After multiple Southwest Florida children have been arrested and found with guns, many are wondering how, for instance, Harns Marsh Middle School students had access to weapons in their own rooms, or how two East Lee County High School students arrested last week were able to take a loaded gun to school in a backpack.
Experts tell WINK News that, almost 10 times out of 10 in similar cases, the guns are already in their homes; they’re either taken from a parent or another family member in that house. They insist everyone in a household needs to elevate their personal responsibility when it comes to keeping firearms out of the wrong hands. Sometimes, in rarer cases, kids are trading, buying or freely getting a gun from a friend.
WINK News safety and security specialist Rich Kolko says whoever owns that gun has a responsibility to keep it safe and to keep it away from people that shouldn’t have access to it.
“You find a lot of adults just put a gun up, you know, high up in the attic or in the closet, thinking, ‘Oh, the kids aren’t going to find it,’ but anybody with kids knows darn well that kids have a pretty good way of finding things that are going on in the house,” Kolko said.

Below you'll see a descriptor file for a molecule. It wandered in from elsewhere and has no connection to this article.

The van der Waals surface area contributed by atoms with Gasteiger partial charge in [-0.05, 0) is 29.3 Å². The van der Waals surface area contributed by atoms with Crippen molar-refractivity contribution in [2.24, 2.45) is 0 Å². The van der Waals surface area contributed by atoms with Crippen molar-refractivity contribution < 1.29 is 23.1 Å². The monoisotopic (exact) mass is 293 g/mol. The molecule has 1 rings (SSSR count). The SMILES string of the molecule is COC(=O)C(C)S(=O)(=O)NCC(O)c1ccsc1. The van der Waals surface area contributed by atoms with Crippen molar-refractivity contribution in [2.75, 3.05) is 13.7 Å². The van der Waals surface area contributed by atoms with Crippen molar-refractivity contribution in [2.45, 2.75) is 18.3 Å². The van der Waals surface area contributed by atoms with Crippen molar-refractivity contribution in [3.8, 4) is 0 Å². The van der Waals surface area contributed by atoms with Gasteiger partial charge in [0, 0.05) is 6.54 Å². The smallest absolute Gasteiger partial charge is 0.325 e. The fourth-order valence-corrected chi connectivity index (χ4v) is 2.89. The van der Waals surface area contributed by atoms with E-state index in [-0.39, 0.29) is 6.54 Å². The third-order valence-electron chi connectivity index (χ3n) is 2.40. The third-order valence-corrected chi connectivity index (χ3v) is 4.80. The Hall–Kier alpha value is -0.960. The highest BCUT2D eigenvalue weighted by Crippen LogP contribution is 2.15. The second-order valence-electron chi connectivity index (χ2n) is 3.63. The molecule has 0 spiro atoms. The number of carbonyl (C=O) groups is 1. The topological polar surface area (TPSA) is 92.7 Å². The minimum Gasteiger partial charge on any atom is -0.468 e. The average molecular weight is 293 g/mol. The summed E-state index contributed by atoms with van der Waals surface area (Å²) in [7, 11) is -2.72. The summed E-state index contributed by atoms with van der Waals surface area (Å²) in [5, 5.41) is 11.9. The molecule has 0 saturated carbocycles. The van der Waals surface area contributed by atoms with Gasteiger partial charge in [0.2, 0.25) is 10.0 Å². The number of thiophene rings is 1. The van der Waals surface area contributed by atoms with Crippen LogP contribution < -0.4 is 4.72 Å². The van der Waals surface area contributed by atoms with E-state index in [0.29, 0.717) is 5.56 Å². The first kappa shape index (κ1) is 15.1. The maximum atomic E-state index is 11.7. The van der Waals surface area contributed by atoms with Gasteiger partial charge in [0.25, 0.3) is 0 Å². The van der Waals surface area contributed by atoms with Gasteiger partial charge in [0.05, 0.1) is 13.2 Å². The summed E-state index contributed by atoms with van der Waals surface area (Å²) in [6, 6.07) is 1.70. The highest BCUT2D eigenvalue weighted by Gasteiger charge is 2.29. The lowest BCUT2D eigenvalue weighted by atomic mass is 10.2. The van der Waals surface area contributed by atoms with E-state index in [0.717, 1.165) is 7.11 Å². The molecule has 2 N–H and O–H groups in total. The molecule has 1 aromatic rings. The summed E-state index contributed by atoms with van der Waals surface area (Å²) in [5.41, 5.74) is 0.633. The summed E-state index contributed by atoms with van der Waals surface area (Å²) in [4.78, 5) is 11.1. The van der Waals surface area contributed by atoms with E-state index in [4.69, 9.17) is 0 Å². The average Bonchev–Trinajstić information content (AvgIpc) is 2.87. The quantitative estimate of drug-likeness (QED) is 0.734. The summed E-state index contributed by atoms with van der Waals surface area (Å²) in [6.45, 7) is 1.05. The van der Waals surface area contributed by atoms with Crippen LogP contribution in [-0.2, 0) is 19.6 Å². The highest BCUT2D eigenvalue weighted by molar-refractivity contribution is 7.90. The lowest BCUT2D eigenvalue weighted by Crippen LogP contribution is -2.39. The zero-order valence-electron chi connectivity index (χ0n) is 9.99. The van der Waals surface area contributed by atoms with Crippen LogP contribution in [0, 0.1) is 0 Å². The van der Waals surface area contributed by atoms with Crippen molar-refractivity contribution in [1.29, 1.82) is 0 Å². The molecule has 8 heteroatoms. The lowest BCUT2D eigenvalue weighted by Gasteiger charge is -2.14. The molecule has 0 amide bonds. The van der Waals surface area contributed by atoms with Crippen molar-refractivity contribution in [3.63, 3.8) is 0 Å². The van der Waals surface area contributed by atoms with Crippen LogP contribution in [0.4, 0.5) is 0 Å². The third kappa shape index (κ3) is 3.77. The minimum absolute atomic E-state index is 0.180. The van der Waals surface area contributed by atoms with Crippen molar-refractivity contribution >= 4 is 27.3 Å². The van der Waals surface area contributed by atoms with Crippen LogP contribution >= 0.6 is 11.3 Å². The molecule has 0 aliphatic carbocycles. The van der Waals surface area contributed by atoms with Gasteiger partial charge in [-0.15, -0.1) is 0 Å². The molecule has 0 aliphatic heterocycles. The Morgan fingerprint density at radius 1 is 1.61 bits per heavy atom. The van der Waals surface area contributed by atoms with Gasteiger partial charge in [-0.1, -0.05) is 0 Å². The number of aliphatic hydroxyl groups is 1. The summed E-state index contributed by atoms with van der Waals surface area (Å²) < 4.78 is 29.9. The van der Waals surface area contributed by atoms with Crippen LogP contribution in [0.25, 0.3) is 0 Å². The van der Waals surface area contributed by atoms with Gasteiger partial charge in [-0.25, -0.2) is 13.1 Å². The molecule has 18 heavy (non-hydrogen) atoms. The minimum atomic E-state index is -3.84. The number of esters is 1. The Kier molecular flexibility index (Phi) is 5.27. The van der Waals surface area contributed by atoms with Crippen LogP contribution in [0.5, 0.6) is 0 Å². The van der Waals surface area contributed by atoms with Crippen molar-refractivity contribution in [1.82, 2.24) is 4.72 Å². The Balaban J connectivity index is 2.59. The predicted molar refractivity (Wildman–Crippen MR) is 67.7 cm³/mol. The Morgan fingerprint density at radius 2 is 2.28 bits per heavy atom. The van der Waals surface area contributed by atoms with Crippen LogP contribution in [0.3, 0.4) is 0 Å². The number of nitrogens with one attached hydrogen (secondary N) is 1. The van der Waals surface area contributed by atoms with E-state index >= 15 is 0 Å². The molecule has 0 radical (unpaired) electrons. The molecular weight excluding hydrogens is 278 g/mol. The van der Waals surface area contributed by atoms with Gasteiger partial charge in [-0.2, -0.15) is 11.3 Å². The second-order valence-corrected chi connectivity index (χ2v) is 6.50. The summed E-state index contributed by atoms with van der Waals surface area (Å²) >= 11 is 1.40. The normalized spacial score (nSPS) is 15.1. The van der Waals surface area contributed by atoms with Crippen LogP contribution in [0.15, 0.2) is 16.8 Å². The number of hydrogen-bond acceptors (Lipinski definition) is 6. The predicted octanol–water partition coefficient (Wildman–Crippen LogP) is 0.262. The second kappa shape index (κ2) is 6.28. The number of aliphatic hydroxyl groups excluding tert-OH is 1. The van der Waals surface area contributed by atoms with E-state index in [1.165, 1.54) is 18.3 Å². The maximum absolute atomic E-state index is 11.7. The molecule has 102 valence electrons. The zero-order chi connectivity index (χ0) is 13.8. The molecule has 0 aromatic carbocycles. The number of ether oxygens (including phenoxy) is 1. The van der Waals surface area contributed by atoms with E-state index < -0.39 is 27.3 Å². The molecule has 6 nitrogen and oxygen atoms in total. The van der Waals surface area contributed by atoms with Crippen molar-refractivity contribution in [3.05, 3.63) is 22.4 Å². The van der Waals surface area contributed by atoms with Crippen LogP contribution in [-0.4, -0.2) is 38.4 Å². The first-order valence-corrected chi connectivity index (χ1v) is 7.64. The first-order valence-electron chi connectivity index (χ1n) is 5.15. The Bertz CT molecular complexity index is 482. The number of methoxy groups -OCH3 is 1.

You need to lock the gun away securely. Another safety measure: Keep the ammunition away from the gun when it’s in the home. You could also get gun locks or an entire gun locker.
People around Southwest Florida seem to agree that parents and guardians have a big responsibility to keep weapons out of the hands of younger family members.
“I think that in these homes, these weapons and other things are made accessible to them, and they’re not being well enough protected,” said Alyssa Ford, who works in Fort Myers. “So they have the ability to take them into school and show up and, you know, cause violence there when, like, that’s not what should be happening. If there are going to be violent weapons in the home, then I need to be protected so that kids can’t get ahold of them and bring them out in public.”
It has still never been confirmed where the children involved in the Harns Marsh or East Lee County school incidents got those weapons. When asked if stricter gun regulations would make any difference in scenarios like these, Kolko said you can implement the strictest laws you want—if legal gun owners store the weapons in their homes, regulating them there is a different story.